17 Not to be reproduced without the permission of the author Importance of safety Research has shown that some attempts at teaching about diversity and multiculturalism actually BACKFIRE! The result ends up being a hardening of pre-existing biases. I am very aware of the degree of FEAR students have regarding this subject.

18 Not to be reproduced without the permission of the author Importance of safety I consider the learning of this subject matter analogous to therapy.  We are confronted with parts of ourselves we don’t want to acknowledge  If we do begin to change our view of ourselves and the world, it might result in uncomfortable changes in our close relationships. For some, this is often a good reason NOT to change. Hence, creating a safe space in which to address all these emotional issues is very important.

19 Not to be reproduced without the permission of the author Pedagogical Assumption It is counterproductive, and only serves to further tacit or unconscious racism, if multicultural psychology ignores looking at whites as “raced”, as we do with other groups we study. Once white students understand this, it will allow them to be more sensitive to the nuances of power and privilege that play into inter-cultural interactions and relationships.

20 Not to be reproduced without the permission of the author Pedagogical Assumption Therefore, the strategy employed in this class is to have students spend the first few weeks of the semester understanding White privilege and how it interacts with racism. This should allow the students to understand the material on the other cultural groups studied in a substantively different way.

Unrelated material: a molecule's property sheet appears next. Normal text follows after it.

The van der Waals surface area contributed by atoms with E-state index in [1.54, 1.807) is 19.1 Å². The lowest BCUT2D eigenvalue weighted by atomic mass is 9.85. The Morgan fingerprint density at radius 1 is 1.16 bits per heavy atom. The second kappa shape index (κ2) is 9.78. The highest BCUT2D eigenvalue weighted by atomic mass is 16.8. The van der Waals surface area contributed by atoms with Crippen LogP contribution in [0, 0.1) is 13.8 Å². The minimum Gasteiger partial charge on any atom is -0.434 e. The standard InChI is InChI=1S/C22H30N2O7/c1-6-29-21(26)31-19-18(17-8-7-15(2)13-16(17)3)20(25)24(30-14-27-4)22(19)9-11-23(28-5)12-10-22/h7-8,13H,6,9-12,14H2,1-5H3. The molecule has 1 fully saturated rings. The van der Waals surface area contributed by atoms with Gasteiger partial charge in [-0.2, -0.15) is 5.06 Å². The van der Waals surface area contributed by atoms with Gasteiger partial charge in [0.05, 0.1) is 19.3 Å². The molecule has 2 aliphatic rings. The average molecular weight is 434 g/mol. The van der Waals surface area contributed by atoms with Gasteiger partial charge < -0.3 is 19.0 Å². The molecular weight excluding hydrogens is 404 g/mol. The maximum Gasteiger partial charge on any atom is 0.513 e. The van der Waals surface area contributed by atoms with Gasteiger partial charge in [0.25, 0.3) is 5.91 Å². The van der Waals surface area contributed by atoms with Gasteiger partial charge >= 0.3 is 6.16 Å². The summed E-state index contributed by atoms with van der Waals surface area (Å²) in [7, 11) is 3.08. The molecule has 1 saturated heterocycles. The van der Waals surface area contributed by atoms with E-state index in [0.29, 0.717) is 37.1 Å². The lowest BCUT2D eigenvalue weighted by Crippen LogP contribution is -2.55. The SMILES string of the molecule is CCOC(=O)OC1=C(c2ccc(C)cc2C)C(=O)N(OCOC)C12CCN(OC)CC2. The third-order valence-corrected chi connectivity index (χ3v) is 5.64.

21 Not to be reproduced without the permission of the author The role of examining racism with regard to the theoretical material By de-demonizing the terms “racist” and “racism”, it helps students to be more open towards readings which they would normally dismiss.

22 Not to be reproduced without the permission of the author Some themes covered in class White = normal, therefore the “hyphens” (e.g. African -, Asian -, Latino -, Native – American) are somehow different from the “norm”. Student exercise to examine this tacit assumption: When referring to people in conversation, use the identifier “white”. Student reaction to this: “Feels weird”. We examine this reaction more fully and gain an appreciation that the “weirdness” is due to the fact that they are verbalizing a heretofore unacknowledged dynamic…that Whites are perceived as the norm and, therefore, do not need to be labeled.

23 Not to be reproduced without the permission of the author Some themes covered in class White Privilege Student exercise: Arrange small groups based on whether students identify as “white” of “people of color”. Ask the groups to come up with a list of the “Benefits of being white”. Compare the results

24 Not to be reproduced without the permission of the author Some themes covered in class Are you a racist? Student Exercise: Use of a continuum  Have students describe what is a racist  Examine behavior vs. thought  Draw continuum  Ask students where “Dave” (From video “The Color of Fear”) perceived himself before and after the group experience.